Christopher Smith‘s Severance (Magnolia, 3.07) , a reputedly witty horror-thriller, shot to the top of my Toronto must-see list earlier today when I found out it’s being screened at this weekend’s Telluride Film Festival. I don’t know when a horror film of any kind last played Tellruride, but obviously it wouldn’t have been accepted if it hadn’t been two or three cuts above the norm.
“Personally I think that horror comedy is veyr hard to do really well,” says a buyer who saw it at Cannes last May, “but I think Smith really nails it. And it’s intelligent to boot.”
I’m told that if you’re a fan of Dilbert and “Dilbert humor”, you’ll enjoy Severance‘s brand of humor a bit more fully.
Severance is about an international arms dealer who treats his six employees to a mountain retreat getaway in Eastern Europe. And of course, they all get knocked off one by one…but not by a monster. They’re attacked by a renegade band of mercenaries looking to settle a score with the arms dealer because he screwed them on a deal.
I haven’t quoted a review from the IMDB in a long time but fuck it. It’s from Kris60 from Berkeley, and it starts off by saying that “yes, it’s a slasher movie by definition: people meet horrific ends through discomforting means. But unlike slasher movies with sophomoric scripts, this one get points for smart dialogue, strong political perspective and a high humor quotient.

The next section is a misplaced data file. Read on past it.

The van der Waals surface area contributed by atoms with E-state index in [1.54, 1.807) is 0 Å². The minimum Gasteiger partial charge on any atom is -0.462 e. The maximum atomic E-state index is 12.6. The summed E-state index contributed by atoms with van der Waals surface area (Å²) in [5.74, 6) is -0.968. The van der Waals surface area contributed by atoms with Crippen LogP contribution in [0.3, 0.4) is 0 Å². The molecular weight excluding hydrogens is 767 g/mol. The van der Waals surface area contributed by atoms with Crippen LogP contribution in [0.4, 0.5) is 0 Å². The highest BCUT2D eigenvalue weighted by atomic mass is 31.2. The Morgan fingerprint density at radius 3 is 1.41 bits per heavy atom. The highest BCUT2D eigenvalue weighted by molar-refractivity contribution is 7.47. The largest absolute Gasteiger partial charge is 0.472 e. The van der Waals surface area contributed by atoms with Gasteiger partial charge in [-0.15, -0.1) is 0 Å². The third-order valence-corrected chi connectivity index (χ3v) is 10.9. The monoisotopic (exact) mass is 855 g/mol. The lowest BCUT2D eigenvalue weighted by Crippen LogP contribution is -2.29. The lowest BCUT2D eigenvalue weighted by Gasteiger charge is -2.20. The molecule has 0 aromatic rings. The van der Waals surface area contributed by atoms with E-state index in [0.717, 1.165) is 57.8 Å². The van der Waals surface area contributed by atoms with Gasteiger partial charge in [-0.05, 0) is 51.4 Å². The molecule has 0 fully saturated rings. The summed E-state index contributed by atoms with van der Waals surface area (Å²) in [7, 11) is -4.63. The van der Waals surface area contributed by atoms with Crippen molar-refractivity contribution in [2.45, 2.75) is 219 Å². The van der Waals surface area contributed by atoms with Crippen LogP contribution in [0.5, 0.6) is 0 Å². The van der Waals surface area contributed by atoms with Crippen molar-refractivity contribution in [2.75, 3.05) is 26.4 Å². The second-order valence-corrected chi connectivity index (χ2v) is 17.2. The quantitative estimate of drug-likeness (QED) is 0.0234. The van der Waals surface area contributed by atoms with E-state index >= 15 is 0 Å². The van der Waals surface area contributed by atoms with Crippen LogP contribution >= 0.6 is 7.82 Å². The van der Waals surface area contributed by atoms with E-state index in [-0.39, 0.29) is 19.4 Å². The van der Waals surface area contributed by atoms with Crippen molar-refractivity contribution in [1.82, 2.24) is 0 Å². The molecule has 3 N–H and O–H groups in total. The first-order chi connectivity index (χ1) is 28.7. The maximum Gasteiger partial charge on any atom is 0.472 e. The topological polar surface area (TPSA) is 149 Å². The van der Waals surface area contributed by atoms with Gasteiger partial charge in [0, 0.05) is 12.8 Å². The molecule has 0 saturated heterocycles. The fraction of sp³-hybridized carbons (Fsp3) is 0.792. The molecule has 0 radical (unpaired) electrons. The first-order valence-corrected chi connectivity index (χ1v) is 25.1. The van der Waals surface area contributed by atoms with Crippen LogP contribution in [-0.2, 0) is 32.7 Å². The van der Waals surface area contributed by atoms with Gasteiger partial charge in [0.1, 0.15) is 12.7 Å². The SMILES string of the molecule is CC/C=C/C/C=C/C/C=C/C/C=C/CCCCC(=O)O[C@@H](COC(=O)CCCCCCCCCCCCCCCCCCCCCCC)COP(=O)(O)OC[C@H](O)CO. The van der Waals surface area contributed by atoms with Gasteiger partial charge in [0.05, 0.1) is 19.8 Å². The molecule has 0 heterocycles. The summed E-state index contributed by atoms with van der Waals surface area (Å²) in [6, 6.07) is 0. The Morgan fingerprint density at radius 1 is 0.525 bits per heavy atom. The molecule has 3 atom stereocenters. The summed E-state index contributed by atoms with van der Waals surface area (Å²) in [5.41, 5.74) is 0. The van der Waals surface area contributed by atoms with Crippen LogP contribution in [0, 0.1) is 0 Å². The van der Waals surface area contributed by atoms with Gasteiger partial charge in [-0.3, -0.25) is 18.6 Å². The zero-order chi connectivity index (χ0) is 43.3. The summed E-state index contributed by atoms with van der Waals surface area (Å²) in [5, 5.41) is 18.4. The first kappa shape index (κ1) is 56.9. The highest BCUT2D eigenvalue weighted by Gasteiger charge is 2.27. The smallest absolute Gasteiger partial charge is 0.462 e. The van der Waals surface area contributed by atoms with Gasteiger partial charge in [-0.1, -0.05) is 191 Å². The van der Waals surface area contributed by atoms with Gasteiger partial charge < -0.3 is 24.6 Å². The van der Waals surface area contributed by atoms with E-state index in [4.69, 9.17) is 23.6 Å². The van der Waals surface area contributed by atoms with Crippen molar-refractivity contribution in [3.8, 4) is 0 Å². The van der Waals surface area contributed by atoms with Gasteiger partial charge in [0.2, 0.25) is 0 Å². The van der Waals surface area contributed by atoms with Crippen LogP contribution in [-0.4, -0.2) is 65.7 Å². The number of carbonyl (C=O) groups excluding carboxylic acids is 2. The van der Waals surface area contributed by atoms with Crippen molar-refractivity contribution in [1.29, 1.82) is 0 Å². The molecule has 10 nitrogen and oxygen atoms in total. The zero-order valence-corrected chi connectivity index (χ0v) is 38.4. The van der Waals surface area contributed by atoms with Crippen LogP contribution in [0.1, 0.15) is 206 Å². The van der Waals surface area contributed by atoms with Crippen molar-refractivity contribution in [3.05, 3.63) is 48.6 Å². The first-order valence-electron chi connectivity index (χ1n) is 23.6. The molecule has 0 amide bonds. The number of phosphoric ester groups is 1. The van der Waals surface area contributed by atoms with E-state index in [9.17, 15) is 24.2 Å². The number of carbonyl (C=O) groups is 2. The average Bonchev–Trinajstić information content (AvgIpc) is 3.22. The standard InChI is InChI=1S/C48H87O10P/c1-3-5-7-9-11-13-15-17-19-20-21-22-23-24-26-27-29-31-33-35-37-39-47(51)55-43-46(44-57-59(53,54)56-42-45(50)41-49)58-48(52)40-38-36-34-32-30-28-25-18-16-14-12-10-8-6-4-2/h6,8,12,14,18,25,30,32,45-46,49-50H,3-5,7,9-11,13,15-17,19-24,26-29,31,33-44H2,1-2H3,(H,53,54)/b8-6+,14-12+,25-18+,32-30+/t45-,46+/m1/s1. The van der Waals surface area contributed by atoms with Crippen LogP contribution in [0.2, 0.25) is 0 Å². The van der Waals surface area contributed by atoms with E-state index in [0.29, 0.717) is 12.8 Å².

“The title might persuade some that it;s a reference to losing one’s job. And upon hearing it’s a slasher film, one might think the reference cuts more towards Marie Antoinette. Both are borne out, yet the title’s other reference — which comes quietly but cleverly to light at the conclusion — is somberly delightful.
“For the squeamish, give this one a pass — you won’t make it past the first bit of nastiness. For those who are a little braver, but wouldn’t usually attend a film in which most of the cast is guaranteed to wind up sprung from this mortal coil, do give this one a go. You’ll be pleasantly surprised! ”
The screenplay is by Smith and James Moran, and the costars are Danny Dyer, Laura Harris, Tim McInnerny, Toby Stephens, Claudie Blakley, Andy Nyman, Babou Ceesay and David Gilliam.